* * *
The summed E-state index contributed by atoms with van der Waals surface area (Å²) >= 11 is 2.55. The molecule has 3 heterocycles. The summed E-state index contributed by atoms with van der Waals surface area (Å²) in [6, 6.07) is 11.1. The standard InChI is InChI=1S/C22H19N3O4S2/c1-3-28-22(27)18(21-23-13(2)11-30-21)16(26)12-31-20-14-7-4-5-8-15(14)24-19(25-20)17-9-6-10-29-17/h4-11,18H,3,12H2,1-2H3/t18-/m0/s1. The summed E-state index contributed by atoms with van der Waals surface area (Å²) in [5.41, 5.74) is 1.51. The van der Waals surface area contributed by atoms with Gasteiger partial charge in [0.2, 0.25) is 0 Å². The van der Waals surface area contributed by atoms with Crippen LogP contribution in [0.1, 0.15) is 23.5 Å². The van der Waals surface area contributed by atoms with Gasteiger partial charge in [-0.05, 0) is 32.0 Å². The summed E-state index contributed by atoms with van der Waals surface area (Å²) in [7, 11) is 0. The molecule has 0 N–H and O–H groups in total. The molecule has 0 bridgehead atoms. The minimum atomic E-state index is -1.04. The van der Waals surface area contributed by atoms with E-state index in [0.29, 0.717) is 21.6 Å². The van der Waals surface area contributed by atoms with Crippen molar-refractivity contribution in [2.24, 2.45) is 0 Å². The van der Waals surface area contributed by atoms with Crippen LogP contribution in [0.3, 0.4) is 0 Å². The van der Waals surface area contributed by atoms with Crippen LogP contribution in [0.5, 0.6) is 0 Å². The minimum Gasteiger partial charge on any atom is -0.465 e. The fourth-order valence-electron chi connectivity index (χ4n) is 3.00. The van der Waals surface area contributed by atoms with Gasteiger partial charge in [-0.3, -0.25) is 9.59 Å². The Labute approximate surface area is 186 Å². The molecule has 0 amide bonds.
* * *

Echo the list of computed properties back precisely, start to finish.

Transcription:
The summed E-state index contributed by atoms with van der Waals surface area (Å²) >= 11 is 2.55. The molecule has 3 heterocycles. The summed E-state index contributed by atoms with van der Waals surface area (Å²) in [6, 6.07) is 11.1. The standard InChI is InChI=1S/C22H19N3O4S2/c1-3-28-22(27)18(21-23-13(2)11-30-21)16(26)12-31-20-14-7-4-5-8-15(14)24-19(25-20)17-9-6-10-29-17/h4-11,18H,3,12H2,1-2H3/t18-/m0/s1. The summed E-state index contributed by atoms with van der Waals surface area (Å²) in [5.41, 5.74) is 1.51. The van der Waals surface area contributed by atoms with Gasteiger partial charge in [0.2, 0.25) is 0 Å². The van der Waals surface area contributed by atoms with Crippen LogP contribution in [0.1, 0.15) is 23.5 Å². The van der Waals surface area contributed by atoms with Gasteiger partial charge in [-0.05, 0) is 32.0 Å². The summed E-state index contributed by atoms with van der Waals surface area (Å²) in [7, 11) is 0. The molecule has 0 N–H and O–H groups in total. The molecule has 0 bridgehead atoms. The minimum atomic E-state index is -1.04. The van der Waals surface area contributed by atoms with E-state index in [0.29, 0.717) is 21.6 Å². The van der Waals surface area contributed by atoms with Crippen molar-refractivity contribution in [2.24, 2.45) is 0 Å². The van der Waals surface area contributed by atoms with Crippen LogP contribution in [0.3, 0.4) is 0 Å². The van der Waals surface area contributed by atoms with Crippen LogP contribution in [0.5, 0.6) is 0 Å². The minimum Gasteiger partial charge on any atom is -0.465 e. The fourth-order valence-electron chi connectivity index (χ4n) is 3.00. The van der Waals surface area contributed by atoms with Gasteiger partial charge in [-0.3, -0.25) is 9.59 Å². The Labute approximate surface area is 186 Å². The molecule has 0 amide bonds.